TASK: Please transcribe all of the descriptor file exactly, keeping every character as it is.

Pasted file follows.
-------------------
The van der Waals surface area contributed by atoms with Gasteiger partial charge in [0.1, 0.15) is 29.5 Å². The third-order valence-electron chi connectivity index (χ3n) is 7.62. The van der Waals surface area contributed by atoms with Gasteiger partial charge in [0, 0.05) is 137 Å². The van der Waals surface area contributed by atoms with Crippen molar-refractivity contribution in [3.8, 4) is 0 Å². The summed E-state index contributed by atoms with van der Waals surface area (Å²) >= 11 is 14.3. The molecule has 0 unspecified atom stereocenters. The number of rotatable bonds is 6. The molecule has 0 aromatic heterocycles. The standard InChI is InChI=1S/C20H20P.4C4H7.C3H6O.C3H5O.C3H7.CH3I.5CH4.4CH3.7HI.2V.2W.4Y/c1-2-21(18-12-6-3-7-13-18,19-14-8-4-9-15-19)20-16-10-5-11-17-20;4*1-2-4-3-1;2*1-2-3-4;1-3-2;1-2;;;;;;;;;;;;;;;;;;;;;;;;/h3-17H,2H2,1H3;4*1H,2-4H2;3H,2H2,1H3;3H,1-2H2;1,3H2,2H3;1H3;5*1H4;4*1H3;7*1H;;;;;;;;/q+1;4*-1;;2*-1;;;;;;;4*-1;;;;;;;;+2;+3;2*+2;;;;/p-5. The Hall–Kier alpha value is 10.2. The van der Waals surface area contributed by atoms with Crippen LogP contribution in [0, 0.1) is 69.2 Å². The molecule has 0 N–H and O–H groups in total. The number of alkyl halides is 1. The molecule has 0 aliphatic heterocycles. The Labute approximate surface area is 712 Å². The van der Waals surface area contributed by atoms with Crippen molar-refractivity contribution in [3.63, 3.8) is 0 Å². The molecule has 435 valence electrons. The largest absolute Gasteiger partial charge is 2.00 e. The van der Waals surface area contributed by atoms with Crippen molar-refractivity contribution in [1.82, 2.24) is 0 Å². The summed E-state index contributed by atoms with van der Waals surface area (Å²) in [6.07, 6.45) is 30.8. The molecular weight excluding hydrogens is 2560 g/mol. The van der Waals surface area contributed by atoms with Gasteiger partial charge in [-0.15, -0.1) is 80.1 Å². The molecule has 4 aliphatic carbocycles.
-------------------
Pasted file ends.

The van der Waals surface area contributed by atoms with Gasteiger partial charge in [0.1, 0.15) is 29.5 Å². The third-order valence-electron chi connectivity index (χ3n) is 7.62. The van der Waals surface area contributed by atoms with Gasteiger partial charge in [0, 0.05) is 137 Å². The van der Waals surface area contributed by atoms with Crippen molar-refractivity contribution in [3.8, 4) is 0 Å². The summed E-state index contributed by atoms with van der Waals surface area (Å²) >= 11 is 14.3. The molecule has 0 unspecified atom stereocenters. The number of rotatable bonds is 6. The molecule has 0 aromatic heterocycles. The standard InChI is InChI=1S/C20H20P.4C4H7.C3H6O.C3H5O.C3H7.CH3I.5CH4.4CH3.7HI.2V.2W.4Y/c1-2-21(18-12-6-3-7-13-18,19-14-8-4-9-15-19)20-16-10-5-11-17-20;4*1-2-4-3-1;2*1-2-3-4;1-3-2;1-2;;;;;;;;;;;;;;;;;;;;;;;;/h3-17H,2H2,1H3;4*1H,2-4H2;3H,2H2,1H3;3H,1-2H2;1,3H2,2H3;1H3;5*1H4;4*1H3;7*1H;;;;;;;;/q+1;4*-1;;2*-1;;;;;;;4*-1;;;;;;;;+2;+3;2*+2;;;;/p-5. The Hall–Kier alpha value is 10.2. The van der Waals surface area contributed by atoms with Crippen LogP contribution in [0, 0.1) is 69.2 Å². The molecule has 0 N–H and O–H groups in total. The number of alkyl halides is 1. The molecule has 0 aliphatic heterocycles. The Labute approximate surface area is 712 Å². The van der Waals surface area contributed by atoms with Crippen molar-refractivity contribution in [3.63, 3.8) is 0 Å². The molecule has 435 valence electrons. The largest absolute Gasteiger partial charge is 2.00 e. The van der Waals surface area contributed by atoms with Crippen molar-refractivity contribution in [1.82, 2.24) is 0 Å². The summed E-state index contributed by atoms with van der Waals surface area (Å²) in [6.07, 6.45) is 30.8. The molecular weight excluding hydrogens is 2560 g/mol. The van der Waals surface area contributed by atoms with Gasteiger partial charge in [-0.15, -0.1) is 80.1 Å². The molecule has 4 aliphatic carbocycles.